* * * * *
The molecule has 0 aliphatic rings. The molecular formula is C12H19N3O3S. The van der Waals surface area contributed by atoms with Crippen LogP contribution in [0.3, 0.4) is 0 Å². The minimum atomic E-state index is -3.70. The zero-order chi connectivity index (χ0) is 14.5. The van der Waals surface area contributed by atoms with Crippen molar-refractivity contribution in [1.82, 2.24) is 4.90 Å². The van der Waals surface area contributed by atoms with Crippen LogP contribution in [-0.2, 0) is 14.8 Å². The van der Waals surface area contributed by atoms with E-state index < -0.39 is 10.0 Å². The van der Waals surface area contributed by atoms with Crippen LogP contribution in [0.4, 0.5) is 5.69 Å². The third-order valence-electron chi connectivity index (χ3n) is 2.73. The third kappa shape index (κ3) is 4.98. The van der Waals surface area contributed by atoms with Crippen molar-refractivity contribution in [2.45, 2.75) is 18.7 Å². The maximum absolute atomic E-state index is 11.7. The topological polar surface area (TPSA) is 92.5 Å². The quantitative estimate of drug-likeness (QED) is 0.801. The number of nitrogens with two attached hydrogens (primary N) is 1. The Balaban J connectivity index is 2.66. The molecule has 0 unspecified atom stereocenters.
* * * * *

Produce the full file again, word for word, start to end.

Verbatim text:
The molecule has 0 aliphatic rings. The molecular formula is C12H19N3O3S. The van der Waals surface area contributed by atoms with Crippen LogP contribution in [0.3, 0.4) is 0 Å². The minimum atomic E-state index is -3.70. The zero-order chi connectivity index (χ0) is 14.5. The van der Waals surface area contributed by atoms with Crippen molar-refractivity contribution in [1.82, 2.24) is 4.90 Å². The van der Waals surface area contributed by atoms with Crippen LogP contribution in [-0.2, 0) is 14.8 Å². The van der Waals surface area contributed by atoms with E-state index < -0.39 is 10.0 Å². The van der Waals surface area contributed by atoms with Crippen LogP contribution in [0.4, 0.5) is 5.69 Å². The third-order valence-electron chi connectivity index (χ3n) is 2.73. The third kappa shape index (κ3) is 4.98. The van der Waals surface area contributed by atoms with Crippen molar-refractivity contribution in [2.45, 2.75) is 18.7 Å². The maximum absolute atomic E-state index is 11.7. The topological polar surface area (TPSA) is 92.5 Å². The quantitative estimate of drug-likeness (QED) is 0.801. The number of nitrogens with two attached hydrogens (primary N) is 1. The Balaban J connectivity index is 2.66. The molecule has 0 unspecified atom stereocenters.